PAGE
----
This post is authored by Dr. Bonaventure Dzekem, a medical doctor and entrepreneur from Cameroon who is an Obama Foundation Scholar currently studying at the University of Chicago. The Obama Foundation Scholars program supports dynamic, collaborative, rising leaders from around the world through an innovative one-year academic experience combined with leadership development training that works to equip them with the necessary skills and networks to take their work to the next level. Read Bonaventure’s story:
“Doctor, we have an emergency,” a nurse said on the phone. “A pregnant woman is in labor, but she’s barely conscious.”
I quickly rushed to the hospital. There, I met a 22-year-old lady, covered in mud and semi-conscious. She had been brought from another health center two hours away on the back of a motorcycle because there wasn’t an ambulance available. She had been in prolonged labor for nearly 20 hours. Even if there had been an ambulance available, the surrounding roads were bad, and vehicles could not easily clear a route.
A referral wasn’t initiated until she developed seizures and other complications, so I received the patient with no referral note and no medical records. I quickly took her to the operating theatre for an emergency cesarean section. We saved her life, but sadly, it was too late for the baby. A stillbirth.
Unfortunately, this case wasn’t unique. When I worked as the Chief Medical Officer of a community hospital in Cameroon, I witnessed the preventable deaths that occurred due to negligence and a weak health care system on a weekly, sometimes daily basis. It’s the same for most healthcare workers who practice in resource-limited settings.
That newborn’s death, among many other tragedies from malpractices, could have been prevented. But who is to blame? Is it the government for not providing equipped health facilities in remote areas? Is it the staff at the health center who failed to refer the patient in time? Is it the local council for not providing safe roads? It’s difficult to trace tragedies to one cause, but I would argue it was due to a weak health care system.
How do we define access to strong health care systems? For a successful person in New York City, it could be the ability to have a complex elective surgery performed conveniently. For a subsistence farmer in Akwaya, Cameroon, it could be the ability to have a healthcare facility that provides the most basic primary care services within a reasonable walking distance. Around the world, access to healthcare means different things. These disparities can be observed across different countries and even within the same country. But a common vision is forming.
Universal health coverage Opens in a new tab is at the center of current efforts to strengthen health care systems around the world. The United Nations’ Sustainable Development Goals seek to ensure healthy lives and promote well-being for all, with a specific sub-goal that makes a case for universal health coverage.
According to the World Health Organization Opens in a new tab , at least half of the world's population still does not have full coverage of essential health services and about 100 million people are still being pushed into extreme poverty Opens in a new tab because they have to pay for their own health care. Research shows that improved health in low- and middle-income countries can promote economic growth. Thus, implementing universal health coverage will not only promote health but will also contribute significantly to economic development.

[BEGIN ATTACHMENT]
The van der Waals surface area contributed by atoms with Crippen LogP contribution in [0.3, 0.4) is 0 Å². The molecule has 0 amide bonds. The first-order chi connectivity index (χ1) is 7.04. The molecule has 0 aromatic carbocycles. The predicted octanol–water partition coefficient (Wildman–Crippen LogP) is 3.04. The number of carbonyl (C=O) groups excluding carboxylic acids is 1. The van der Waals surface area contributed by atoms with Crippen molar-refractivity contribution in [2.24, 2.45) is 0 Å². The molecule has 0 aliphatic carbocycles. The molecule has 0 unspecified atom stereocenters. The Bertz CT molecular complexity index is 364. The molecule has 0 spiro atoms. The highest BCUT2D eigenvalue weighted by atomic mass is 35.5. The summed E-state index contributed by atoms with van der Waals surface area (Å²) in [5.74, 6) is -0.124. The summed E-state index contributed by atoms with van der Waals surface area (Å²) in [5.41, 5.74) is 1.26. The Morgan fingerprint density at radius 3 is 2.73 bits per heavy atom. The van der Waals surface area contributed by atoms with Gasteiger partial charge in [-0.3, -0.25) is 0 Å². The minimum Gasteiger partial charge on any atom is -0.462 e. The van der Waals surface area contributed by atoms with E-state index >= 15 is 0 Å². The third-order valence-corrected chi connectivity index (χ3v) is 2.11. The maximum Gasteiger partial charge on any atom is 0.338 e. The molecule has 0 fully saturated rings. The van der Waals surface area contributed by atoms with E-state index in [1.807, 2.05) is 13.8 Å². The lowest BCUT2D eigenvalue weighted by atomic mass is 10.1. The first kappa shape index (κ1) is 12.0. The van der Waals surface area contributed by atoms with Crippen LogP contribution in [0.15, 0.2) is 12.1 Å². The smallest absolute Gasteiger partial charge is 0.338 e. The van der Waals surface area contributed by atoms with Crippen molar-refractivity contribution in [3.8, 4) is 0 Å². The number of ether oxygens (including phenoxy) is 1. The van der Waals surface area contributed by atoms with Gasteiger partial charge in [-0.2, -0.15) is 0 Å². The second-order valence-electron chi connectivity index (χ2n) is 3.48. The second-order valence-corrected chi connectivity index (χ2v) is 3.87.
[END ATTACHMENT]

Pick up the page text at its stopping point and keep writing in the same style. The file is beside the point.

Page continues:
Strengthening primary health care has been proposed as an important factor in achieving universal health coverage. But there are two potential obstacles:
First is the power and influence elite urban hospitals and healthcare providers have on policy. There is persistent unequal allocation of resources in low- and middle-income countries, where distribution of supplies to public hospitals is typically politically driven. It’s not uncommon to find an urban health center fully stocked while a rural health center in the same health district, has no supplies.
And second, public hospitals are generally not effective in delivering quality primary care services. Low income and impoverished communities in many countries continue to use more expensive private and specialist health centers, sometimes with unlicensed practitioners in search of better care. Vaccinations, maternity care, oral rehydration solutions, and mosquito nets are often provided through the government, but are underutilized.
To solve both issues and achieve universal health coverage, policy makers must target marginalized regions. They need to ensure equitable distribution, requiring health care systems to prioritize providing primary health care services in rural areas, rather than maintaining specialized services like MRIs and CT scans in urban hospitals that are miles out of reach for the poor. Also, governments should ensure public hospitals implement efficiency and accountability practices for staff management and operations. For far too long, public hospitals have seen poor facility management and low employee attendance without consequence.
Working as a physician in an under resourced community prompted me to establish Keafon Health Opens in a new tab , an organization aiming to improve access to health care in rural and semi-urban communities. My goal is to understand why health care systems fail and how to improve them, which is why I applied to the Obama Foundation Scholars program. I’m studying international development and policy with a focus on Global Health and Health Systems at the Harris School of Public Policy at the University of Chicago. Through a highly intensive academic program and an extraordinary hands-on leadership and mentorship experience, I’ve been able to acquire the knowledge and skills I need to push my work forward.